Bob

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Anonymous
Not applicable

The definition of "embedded" gets a bit blurry.  My current project includes an RTOS, TCP/IP stack, control of a serially connected display unit with full-color touchscreen, 3 SPI, 1 UART, 1 CAN, and 2 OneWire interfaces, voltage and signal frequency measurement, data and event logging, and, of course, about a dozen simple digital IOs.

   

The term "embedded" is becoming less and less meaningful as it can be an 8-bit controller with 256 bytes of RAM and 2k of Flash or it can be a 5LP with 64k RAM and 256k flash.  I wouldn't want to use very much C++ at all on the former, but my current project could have been made much easier to handle with a few C++ features.

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odissey1
Honored Contributor II
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Anonymous
Not applicable

+1 for CPP also. The mbedded.ninja is interesting. 

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Anonymous
Not applicable

Really Cypress? You guys do such awesome stuff with your PSOC series, and you have a pretty solid marketing campaign (CypressPSOC is pretty active on reddit), but you don't support something as fundamental as C++? If you were running your own compiler then sure, I would mildly understand as C++ is huge, but you are using ARM's fork of GCC! So the toolchain already supports C++, it's just that you have to allow the option of generating C++ files in the IDE and throwing the right flags at GCC (which currently has to be done manually) and fixing all the issues present in the other post in this thread.

   

Since you seem to have your own parser for auto complete and syntax highlighting, you could argue that C++ support for those will be too much work (though you will have to do it eventually, times are changing). How about instead you have an "Experimental" option in the IDE which allows generation of C++ files, all while lacking syntax highlighting? Then those of us who want to can fiddle with using Clion/Atom/vim/notepad for syntax highlighting and proper auto complete, as a glorified text editor.

   

And, c++ is most certainly usable for embedded. Sure, you shouldn't use the c++ implementation of strings, or exceptions, but on the other hand you get to use classes along with RAII, constexpr for compile time behavior while maintaining type safety (instead of preprocessor macors), namespaces, operator overloading, templates, the standard library (well, a decent chunk of it), and many other benefits. Not to mention, almost every vendor out there that makes MCU's or IDE's targeted towards MCU's supports C++ in one way or other (Keil, IAR, Atollic, Atmel, Freescale, NXP, even Microchip). Heck, even companies which create their own architectures like Adapteva with their 16 core Epiphany MCU, XMOS with their 4+ core MCU's, and Parallax with their 8 core propeller all support C++.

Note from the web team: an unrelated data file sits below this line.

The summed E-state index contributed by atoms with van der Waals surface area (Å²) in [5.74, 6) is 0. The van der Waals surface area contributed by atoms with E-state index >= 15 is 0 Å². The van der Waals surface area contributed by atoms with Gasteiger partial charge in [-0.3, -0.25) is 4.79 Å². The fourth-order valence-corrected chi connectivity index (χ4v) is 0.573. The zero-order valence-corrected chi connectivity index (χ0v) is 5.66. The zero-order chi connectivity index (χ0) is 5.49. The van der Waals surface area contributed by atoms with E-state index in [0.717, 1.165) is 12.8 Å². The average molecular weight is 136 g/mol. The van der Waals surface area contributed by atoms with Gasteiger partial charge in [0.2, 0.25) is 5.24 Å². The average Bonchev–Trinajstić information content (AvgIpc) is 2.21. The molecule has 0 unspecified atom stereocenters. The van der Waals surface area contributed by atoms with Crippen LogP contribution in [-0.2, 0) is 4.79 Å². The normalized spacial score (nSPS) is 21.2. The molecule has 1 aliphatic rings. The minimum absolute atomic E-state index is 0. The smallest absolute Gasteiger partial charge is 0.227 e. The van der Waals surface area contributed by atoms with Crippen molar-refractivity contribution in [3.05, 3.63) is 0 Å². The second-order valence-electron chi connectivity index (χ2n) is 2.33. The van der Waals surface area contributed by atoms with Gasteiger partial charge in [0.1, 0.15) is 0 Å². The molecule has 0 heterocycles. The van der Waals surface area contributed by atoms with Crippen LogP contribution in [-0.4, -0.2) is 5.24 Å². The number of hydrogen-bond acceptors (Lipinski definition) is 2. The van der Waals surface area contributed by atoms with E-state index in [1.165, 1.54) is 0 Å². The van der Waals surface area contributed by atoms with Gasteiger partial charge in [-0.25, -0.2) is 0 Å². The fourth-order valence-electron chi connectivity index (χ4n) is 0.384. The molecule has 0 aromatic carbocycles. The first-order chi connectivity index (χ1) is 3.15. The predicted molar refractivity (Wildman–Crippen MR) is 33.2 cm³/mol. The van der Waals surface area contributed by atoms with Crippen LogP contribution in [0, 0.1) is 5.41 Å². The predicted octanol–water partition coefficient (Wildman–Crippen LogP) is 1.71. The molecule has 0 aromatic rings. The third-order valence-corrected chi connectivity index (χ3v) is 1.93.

Some resources for those who found this post when googling "Cypress C++" like I did and are considering C++ for embedded, feel free to PM me for links to various resources since mollom thinks I am spamming. Instead, here is a single video show casing C++11 for small embedded devices. Don't forget, Arduino which uses an Atmega328P can handle c++ even.

   

https://www.youtube.com/watch?v=J-tA17slViE

NiBu_1198441
New Contributor II

I will add my vote for C++. I've told the sales reps that C++ support is a requirement for my company to use PSoC parts in production products. We have successfully used C++ on STM32 projects with 256 KB of FLASH and a few KB of RAM. You can use C++ in embedded systems as long as you fully understand how the code you write will be compiled. 

   

We've tried to compile a test project for PSoC using standard GNU ARM tools, but that has fallen flat on it's face for numerous reasons. 

   

Hopefully this will happen sooner than later.

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Anonymous
Not applicable

Yes I also vote for C++. Please Cypress....

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Anonymous